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State and local officials attending a groundbreaking ceremony at East Hartford’s Rentschler Field Monday declared 2.5 million square feet of logistics space under construction a sign of growing economic vitality.
U.S. Sen. Richard Blumenthal recalled past visits to Rentschler Field. He saw long lines waiting for COVID-19 vaccination shots on one visit and lines for free Thanksgiving meals at another. He called the ongoing construction effort by Massachusetts-based National Development a “turning point.”
“It is a sign that we are in full-scale recovery from COVID,” Blumenthal said. “We are on the move toward economic expansion and prosperity here in Connecticut.”
East Hartford’s Rentschler Field got its start as a testing ground for aerospace manufacturer Pratt & Whitney beginning in 1931. It housed fighter planes during World War II before being turned back over to the company. It was decommissioned in 1999 and little has taken off or landed there since, apart from big flocks of Canadian geese.
In 2003 the state finished its $92 million construction of a sports stadium at Rentschler Field on 75 donated acres. Four years later, outdoor retailer Cabela’s opened a nearly 200,000-square-foot store that was supposed to be the catalyst for further retail development, a hope that didn’t pan out.
National Development paid Raytheon Technologies $78.47 million for 300 acres of the former Rentschler Field in January and immediately launched sitework for two massive warehouses. On Monday, the developer announced Lowe’s Home Improvement agreed to occupy a 1.3-million-square-foot logistics building and home-goods retailer Wayfair would occupy a separate 1.2-million-square-foot building.
Pad sites are being built up with nearly 1.5 million square feet of crushed rock due to the high water table. More than half the needed material has been trucked in since January. Mayor Michael Walsh said there have been no complaints from residents about the truck traffic, something he credited to the proximity of Interstate 84 exits.
Like many dignitaries at Monday’s event, Walsh has a very personal connection to the site. His father, Patrick, worked at Pratt & Whitney for 48 years before retiring in 1986.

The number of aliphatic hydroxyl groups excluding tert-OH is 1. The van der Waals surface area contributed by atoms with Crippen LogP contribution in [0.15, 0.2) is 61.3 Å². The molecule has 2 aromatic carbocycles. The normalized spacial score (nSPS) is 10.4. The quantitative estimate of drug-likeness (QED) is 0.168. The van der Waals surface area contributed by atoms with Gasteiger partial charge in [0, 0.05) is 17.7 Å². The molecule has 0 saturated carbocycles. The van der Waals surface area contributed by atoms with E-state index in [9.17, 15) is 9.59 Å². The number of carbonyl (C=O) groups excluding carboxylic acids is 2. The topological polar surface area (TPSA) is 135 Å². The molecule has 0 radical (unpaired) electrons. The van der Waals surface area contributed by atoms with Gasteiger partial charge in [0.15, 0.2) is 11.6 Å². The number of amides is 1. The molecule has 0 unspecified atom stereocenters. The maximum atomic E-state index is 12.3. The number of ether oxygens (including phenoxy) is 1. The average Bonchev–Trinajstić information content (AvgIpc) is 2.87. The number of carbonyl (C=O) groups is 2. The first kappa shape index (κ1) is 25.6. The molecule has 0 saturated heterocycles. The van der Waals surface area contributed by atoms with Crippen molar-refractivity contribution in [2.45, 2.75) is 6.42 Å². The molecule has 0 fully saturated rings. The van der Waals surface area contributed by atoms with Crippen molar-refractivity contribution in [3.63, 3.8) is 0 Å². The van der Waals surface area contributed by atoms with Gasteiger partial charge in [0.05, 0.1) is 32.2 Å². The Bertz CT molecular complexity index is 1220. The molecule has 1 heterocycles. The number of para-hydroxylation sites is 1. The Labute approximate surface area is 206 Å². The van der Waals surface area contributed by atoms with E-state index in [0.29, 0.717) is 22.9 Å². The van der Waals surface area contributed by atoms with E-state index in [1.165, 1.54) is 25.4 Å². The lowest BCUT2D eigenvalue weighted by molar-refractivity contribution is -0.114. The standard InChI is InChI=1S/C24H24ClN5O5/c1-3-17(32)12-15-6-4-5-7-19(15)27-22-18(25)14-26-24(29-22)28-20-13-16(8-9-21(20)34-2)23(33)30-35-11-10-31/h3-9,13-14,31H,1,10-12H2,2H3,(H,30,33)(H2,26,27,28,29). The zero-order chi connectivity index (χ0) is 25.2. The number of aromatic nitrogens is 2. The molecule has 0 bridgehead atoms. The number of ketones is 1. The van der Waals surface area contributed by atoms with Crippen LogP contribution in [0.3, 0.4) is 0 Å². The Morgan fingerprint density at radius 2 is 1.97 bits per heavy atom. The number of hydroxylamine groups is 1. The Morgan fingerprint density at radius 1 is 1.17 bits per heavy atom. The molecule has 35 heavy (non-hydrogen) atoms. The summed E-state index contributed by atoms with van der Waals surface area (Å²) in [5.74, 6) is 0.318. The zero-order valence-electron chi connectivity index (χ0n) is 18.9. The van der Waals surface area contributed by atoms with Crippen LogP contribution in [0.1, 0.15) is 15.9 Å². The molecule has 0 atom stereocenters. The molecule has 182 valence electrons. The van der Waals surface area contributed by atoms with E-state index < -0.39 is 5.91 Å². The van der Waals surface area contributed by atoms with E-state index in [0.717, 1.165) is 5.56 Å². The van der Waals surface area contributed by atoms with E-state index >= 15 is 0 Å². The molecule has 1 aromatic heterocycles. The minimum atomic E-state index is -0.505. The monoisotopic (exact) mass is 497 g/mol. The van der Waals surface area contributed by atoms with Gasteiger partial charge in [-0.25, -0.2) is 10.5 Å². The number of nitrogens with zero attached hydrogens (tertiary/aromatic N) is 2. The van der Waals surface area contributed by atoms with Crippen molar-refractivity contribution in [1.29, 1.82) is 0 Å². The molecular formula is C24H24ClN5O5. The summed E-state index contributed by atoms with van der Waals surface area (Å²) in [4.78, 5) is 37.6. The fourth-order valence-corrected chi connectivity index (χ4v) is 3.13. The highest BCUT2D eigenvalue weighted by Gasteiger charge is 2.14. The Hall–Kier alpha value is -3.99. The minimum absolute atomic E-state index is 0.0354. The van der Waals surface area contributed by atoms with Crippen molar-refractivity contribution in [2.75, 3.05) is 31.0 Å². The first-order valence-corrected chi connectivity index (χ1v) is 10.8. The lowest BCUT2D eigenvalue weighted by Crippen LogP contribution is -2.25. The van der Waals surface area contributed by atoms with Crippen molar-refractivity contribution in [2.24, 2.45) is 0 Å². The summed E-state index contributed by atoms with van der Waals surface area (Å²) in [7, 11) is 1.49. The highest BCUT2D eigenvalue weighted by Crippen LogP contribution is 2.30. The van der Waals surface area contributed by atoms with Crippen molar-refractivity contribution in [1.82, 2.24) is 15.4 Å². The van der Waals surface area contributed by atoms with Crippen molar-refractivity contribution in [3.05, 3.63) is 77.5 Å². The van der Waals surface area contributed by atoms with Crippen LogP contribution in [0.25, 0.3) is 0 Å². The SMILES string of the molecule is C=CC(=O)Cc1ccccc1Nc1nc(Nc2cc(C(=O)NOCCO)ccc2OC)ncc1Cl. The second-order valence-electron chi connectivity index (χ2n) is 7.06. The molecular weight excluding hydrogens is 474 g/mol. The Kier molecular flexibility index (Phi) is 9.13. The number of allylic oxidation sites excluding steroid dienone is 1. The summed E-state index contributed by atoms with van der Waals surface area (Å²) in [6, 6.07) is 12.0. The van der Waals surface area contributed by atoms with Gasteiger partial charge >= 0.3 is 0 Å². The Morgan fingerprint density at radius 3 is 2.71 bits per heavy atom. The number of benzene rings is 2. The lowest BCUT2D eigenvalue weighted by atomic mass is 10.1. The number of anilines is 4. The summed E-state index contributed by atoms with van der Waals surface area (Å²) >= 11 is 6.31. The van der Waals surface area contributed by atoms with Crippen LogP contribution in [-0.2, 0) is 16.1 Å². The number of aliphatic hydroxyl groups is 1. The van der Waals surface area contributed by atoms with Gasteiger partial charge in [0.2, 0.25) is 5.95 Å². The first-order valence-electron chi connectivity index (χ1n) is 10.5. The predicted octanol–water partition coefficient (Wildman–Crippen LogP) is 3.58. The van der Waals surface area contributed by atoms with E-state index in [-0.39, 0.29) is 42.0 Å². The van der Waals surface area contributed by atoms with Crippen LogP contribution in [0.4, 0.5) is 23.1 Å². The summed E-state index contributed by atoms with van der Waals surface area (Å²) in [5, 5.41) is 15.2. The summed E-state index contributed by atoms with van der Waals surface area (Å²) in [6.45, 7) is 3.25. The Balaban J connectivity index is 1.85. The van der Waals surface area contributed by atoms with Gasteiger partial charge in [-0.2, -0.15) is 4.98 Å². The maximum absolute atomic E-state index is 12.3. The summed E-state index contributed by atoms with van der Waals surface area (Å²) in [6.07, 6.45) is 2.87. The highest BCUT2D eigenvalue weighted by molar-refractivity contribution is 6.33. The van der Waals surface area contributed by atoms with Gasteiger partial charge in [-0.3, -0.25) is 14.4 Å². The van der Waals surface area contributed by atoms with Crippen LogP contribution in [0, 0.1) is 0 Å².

“When it opened, this was (Pratt & Whitney founder) Frederick Rentschler’s field of dreams,” Walsh said. “Today, 90 years later … this is East Hartford’s field of dreams.”
National Development, on Monday, said each of its logistics buildings would support up to 400 construction jobs, with the pair of warehouses resulting in up to 1,000 permanent jobs.
National Development Managing Partner Ed Marsteiner said local and state officials have lived up to supportive pledges made early in the vetting process. He anticipates completing the logistics buildings in summer 2024.
National Development plans call for construction of two, 100,000-square-foot buildings for advanced manufacturing at some point. Marsteiner said Monday National Development has not yet engaged a broker to try and market those spaces.
Lt. Gov. Susan Bysiewicz said National Development’s decision to locate in East Hartford is a recognition of Connecticut’s talented workforce, transportation infrastructure and available building sites.
“National Development saw that potential when they selected the former Pratt & Whitney airfield to be the perfect location for their logistics facility,” Bysiewicz said. “And this new logistics and technology park will be an economic driver for our state.”
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